Center for Interfaith Cooperation

Hoosiers of Many Faiths in Community

Sometimes an excuse to toss colors is more important than the calendar

Holi is one of the most popular Hindu festivals around the world. In 2019 it was celebrated March 21. So why are two local organizations celebrating it this weekend?

Holi may be the most popular Indian export since chicken tikka masala. It isn’t surprising. Who wouldn’t welcome a chance a chance to run around throwing colorful powder and squirting water at other people? In fact, it’s no wonder it’s particularly popular with college students and grade schoolers.

This year Holi was celebrated on March 21. If you had wanted a traditional Hindu celebration of the festival that “signifies the arrival of spring, the end of winter, the blossoming of love, and for many a festive day to meet others, play and laugh, forget and forgive, and repair broken relationships,” you should been at the Hindu Temple of Central Indiana.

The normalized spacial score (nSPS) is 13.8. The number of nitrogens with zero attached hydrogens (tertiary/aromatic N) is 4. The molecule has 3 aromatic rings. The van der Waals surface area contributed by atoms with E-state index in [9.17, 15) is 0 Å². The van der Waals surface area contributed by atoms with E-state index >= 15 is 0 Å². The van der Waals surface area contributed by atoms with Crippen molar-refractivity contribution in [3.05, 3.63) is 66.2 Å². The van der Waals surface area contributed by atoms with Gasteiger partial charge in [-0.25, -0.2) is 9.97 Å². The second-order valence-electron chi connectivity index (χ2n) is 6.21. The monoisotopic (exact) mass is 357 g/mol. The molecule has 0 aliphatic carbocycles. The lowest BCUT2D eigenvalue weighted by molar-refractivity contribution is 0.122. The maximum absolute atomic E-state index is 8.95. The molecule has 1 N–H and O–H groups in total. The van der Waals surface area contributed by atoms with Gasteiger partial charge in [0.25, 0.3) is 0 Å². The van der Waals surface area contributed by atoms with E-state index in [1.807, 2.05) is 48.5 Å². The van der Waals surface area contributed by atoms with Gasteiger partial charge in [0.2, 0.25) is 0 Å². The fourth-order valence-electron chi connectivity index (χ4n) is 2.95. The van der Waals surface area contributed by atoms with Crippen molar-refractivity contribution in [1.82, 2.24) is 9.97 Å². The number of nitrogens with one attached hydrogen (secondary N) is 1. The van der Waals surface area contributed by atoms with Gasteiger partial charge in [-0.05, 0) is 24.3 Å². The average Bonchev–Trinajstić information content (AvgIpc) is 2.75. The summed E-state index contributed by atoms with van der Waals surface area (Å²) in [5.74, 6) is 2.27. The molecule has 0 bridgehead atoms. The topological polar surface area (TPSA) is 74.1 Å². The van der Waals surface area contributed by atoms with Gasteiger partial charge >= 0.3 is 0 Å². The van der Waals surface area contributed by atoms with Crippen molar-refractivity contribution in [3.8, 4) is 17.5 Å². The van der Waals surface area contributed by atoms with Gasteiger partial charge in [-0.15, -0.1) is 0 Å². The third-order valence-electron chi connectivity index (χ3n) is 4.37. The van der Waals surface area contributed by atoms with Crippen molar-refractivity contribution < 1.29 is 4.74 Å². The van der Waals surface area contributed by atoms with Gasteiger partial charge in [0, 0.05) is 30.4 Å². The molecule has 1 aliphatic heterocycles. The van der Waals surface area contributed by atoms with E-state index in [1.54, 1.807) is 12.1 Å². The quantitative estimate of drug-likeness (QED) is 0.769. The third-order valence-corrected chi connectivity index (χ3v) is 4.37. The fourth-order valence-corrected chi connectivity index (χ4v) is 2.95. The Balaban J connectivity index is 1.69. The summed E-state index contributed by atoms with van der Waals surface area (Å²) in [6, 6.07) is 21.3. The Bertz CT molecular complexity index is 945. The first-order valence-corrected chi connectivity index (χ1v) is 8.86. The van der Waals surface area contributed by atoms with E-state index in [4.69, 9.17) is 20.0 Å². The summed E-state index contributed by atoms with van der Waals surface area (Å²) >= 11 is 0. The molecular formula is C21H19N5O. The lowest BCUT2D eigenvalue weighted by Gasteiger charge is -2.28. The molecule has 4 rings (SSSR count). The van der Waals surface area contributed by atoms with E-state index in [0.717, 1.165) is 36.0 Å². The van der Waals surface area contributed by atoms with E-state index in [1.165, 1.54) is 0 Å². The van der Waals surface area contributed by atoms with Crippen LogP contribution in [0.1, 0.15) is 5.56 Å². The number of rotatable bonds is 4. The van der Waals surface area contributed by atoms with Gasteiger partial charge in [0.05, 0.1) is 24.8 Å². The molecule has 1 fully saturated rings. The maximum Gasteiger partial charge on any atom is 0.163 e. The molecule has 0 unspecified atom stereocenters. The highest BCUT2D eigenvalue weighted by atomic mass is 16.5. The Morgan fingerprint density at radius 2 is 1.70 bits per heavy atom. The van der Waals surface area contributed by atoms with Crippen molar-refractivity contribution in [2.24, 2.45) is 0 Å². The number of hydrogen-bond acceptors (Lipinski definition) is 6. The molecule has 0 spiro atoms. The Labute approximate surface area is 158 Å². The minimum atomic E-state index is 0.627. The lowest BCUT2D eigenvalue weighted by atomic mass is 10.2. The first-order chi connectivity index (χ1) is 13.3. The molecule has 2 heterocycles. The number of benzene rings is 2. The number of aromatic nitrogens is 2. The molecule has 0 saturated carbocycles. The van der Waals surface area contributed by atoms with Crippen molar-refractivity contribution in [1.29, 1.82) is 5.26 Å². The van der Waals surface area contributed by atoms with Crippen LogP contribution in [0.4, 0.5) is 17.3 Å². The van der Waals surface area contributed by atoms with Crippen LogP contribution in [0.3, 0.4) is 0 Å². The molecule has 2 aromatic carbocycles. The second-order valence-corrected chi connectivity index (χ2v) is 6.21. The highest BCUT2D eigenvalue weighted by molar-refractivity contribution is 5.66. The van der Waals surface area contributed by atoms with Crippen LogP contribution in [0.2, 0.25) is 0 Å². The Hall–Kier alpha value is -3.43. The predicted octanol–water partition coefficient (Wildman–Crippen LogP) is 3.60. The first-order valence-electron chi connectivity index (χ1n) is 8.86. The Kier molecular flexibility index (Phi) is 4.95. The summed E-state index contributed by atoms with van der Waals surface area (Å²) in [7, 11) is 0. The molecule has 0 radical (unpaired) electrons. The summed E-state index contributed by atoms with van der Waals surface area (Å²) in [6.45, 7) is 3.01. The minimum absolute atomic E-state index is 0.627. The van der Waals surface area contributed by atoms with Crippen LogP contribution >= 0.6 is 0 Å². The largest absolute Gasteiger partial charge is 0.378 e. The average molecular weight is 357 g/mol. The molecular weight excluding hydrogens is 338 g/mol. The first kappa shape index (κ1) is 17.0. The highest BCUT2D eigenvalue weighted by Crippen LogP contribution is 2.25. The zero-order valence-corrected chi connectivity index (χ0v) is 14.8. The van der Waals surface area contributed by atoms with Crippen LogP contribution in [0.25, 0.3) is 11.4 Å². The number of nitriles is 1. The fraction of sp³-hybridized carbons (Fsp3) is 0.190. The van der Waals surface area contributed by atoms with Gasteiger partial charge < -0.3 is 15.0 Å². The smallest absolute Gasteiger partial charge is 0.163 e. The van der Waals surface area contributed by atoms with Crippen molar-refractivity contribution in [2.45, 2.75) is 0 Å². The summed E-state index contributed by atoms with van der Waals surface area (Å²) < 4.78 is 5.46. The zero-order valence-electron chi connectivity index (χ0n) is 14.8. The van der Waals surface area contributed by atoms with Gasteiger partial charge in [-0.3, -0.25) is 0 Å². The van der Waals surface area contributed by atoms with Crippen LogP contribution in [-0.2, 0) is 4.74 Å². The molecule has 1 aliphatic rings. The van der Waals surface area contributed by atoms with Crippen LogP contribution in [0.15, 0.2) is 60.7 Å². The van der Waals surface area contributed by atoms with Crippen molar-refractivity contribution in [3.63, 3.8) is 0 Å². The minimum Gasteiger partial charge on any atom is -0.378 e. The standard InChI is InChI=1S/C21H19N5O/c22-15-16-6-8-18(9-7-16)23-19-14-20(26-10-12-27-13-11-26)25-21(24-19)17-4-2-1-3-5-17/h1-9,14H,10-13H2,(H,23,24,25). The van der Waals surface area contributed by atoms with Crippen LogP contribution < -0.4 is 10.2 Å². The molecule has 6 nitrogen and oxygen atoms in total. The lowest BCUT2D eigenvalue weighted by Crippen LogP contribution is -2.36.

Holi celebrations start on the night before Holi with a Holika Dahan where people gather, perform religious rituals in front of the bonfire, and pray that their internal evil be destroyed the way Holika, the sister of the demon king Hiranyakashipu,
Holi wouldn’t be Holi without colors
But Holi has a contemplative side that is part of the celebration at the Hindu Temple of Central Indiana, not necessarily with college students

On the other hand, you should go to South Asian Student Association celebration at Butler University April 13 if you want to experience the goofy joy of young people who may not know much about what or why they are celebrating, but welcome an opportunity to toss color at each other (especially with the impending arrival of final exams).

Or if you want a celebration of Holi that highlights Indian culture, food, music and more, try the Indiana Association of Indianapolis April 14.

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